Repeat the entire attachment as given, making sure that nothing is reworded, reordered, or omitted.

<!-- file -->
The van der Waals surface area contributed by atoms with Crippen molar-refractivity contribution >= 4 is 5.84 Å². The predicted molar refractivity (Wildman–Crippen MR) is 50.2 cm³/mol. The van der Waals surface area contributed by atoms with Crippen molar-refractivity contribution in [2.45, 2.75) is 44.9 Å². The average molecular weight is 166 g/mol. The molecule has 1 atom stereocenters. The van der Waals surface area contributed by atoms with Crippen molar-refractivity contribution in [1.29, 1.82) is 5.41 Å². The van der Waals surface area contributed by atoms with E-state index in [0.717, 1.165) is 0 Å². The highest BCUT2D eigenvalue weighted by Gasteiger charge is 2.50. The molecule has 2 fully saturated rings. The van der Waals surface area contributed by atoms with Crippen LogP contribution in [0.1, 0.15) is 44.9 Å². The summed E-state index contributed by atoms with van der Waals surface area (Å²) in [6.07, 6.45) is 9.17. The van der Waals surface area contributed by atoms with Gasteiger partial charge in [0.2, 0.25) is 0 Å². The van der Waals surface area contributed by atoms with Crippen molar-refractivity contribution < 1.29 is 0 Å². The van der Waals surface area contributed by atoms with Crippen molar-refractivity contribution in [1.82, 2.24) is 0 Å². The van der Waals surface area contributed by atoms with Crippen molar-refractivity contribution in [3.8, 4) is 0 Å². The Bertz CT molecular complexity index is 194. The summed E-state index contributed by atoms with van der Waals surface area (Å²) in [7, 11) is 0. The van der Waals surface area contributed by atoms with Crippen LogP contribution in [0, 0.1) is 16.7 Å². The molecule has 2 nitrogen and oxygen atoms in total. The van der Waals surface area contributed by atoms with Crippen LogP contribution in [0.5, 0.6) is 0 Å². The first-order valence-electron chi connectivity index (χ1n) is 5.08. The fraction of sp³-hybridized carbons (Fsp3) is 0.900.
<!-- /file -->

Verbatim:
The van der Waals surface area contributed by atoms with Crippen molar-refractivity contribution >= 4 is 5.84 Å². The predicted molar refractivity (Wildman–Crippen MR) is 50.2 cm³/mol. The van der Waals surface area contributed by atoms with Crippen molar-refractivity contribution in [2.45, 2.75) is 44.9 Å². The average molecular weight is 166 g/mol. The molecule has 1 atom stereocenters. The van der Waals surface area contributed by atoms with Crippen molar-refractivity contribution in [1.29, 1.82) is 5.41 Å². The van der Waals surface area contributed by atoms with E-state index in [0.717, 1.165) is 0 Å². The highest BCUT2D eigenvalue weighted by Gasteiger charge is 2.50. The molecule has 2 fully saturated rings. The van der Waals surface area contributed by atoms with Crippen LogP contribution in [0.1, 0.15) is 44.9 Å². The summed E-state index contributed by atoms with van der Waals surface area (Å²) in [6.07, 6.45) is 9.17. The van der Waals surface area contributed by atoms with Gasteiger partial charge in [0.2, 0.25) is 0 Å². The van der Waals surface area contributed by atoms with Crippen molar-refractivity contribution < 1.29 is 0 Å². The van der Waals surface area contributed by atoms with Crippen molar-refractivity contribution in [1.82, 2.24) is 0 Å². The van der Waals surface area contributed by atoms with Crippen molar-refractivity contribution in [3.8, 4) is 0 Å². The Bertz CT molecular complexity index is 194. The summed E-state index contributed by atoms with van der Waals surface area (Å²) in [7, 11) is 0. The van der Waals surface area contributed by atoms with Crippen LogP contribution in [0, 0.1) is 16.7 Å². The molecule has 2 nitrogen and oxygen atoms in total. The van der Waals surface area contributed by atoms with Crippen LogP contribution in [0.5, 0.6) is 0 Å². The first-order valence-electron chi connectivity index (χ1n) is 5.08. The fraction of sp³-hybridized carbons (Fsp3) is 0.900.